(sub)TEXT: The Emptiness of Signification in Shakespeare’s “The Winter’s Tale” (Part 1)

When King Leontes accuses his pregnant wife of adultery, the nobleman Antigonus assumes that Leontes has been “abused and by some putter-on”—in other words, some Iago-like villain has been putting malevolent ideas into his head. In fact, Leontes is the father of his own misconceptions, just as he is the father of his wife’s children. But unlike his children, his ideas might be said to have no mother; they lack corroboration, which is to say, collaboration with a source outside himself. How, then, do we account for the seemingly spontaneous generation of his thoughts? How can false apprehensions arise out of nothing? And what price must one pay for bearing these misconceptions, these “nothings,” into the world? In this episode, the first part of a six part discussion, Wes & Erin discuss one of Shakespeare’s last plays, “The Winter’s Tale.”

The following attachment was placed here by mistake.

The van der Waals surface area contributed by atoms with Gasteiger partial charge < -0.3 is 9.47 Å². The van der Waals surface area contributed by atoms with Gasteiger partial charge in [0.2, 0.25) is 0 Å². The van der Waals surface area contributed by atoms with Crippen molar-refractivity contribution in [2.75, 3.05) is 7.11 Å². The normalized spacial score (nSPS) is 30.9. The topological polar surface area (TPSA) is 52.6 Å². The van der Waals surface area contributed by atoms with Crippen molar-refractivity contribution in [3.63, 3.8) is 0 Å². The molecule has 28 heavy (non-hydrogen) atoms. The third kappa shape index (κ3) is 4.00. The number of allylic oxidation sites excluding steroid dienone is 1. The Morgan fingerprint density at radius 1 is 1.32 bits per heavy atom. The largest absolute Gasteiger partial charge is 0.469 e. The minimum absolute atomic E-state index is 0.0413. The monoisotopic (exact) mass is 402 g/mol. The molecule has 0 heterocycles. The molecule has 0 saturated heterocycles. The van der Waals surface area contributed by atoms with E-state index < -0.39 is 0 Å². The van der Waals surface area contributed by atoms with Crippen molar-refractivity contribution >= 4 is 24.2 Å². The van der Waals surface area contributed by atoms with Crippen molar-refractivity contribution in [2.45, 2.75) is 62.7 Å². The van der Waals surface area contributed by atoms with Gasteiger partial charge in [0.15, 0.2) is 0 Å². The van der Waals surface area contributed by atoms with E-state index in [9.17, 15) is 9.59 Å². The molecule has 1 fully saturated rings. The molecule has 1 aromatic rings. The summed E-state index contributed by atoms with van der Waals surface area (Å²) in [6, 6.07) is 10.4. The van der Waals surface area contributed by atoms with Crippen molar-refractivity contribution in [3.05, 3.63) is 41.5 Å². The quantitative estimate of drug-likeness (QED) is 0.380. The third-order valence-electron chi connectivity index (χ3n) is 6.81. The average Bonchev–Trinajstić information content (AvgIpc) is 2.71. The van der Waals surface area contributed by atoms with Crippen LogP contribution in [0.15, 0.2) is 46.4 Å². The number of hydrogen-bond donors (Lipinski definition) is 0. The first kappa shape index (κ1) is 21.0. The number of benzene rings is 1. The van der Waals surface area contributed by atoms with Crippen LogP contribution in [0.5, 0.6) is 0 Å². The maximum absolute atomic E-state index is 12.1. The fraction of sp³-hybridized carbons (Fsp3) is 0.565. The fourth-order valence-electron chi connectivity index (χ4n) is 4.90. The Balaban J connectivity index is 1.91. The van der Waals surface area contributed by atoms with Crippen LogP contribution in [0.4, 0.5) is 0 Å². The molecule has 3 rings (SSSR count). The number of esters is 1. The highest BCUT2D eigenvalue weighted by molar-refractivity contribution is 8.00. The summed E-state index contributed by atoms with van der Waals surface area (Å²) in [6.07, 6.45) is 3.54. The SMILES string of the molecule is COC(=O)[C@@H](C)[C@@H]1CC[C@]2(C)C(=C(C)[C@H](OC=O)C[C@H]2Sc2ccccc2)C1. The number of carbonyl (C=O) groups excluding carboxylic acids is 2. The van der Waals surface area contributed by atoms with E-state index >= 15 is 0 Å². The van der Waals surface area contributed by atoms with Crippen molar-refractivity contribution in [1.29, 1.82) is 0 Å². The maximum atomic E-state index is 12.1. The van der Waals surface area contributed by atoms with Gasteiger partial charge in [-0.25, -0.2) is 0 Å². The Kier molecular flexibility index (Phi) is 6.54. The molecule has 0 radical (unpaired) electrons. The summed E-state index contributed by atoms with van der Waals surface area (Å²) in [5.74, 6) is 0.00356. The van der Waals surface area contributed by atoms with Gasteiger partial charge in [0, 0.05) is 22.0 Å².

Thanks to our sponsor for this episode, St. John’s College. Learn more about undergraduate–and graduate–Great Books programs at St. John’s in Santa Fe, New Mexico and Annapolis, Maryland at sjc.edu/subtext.

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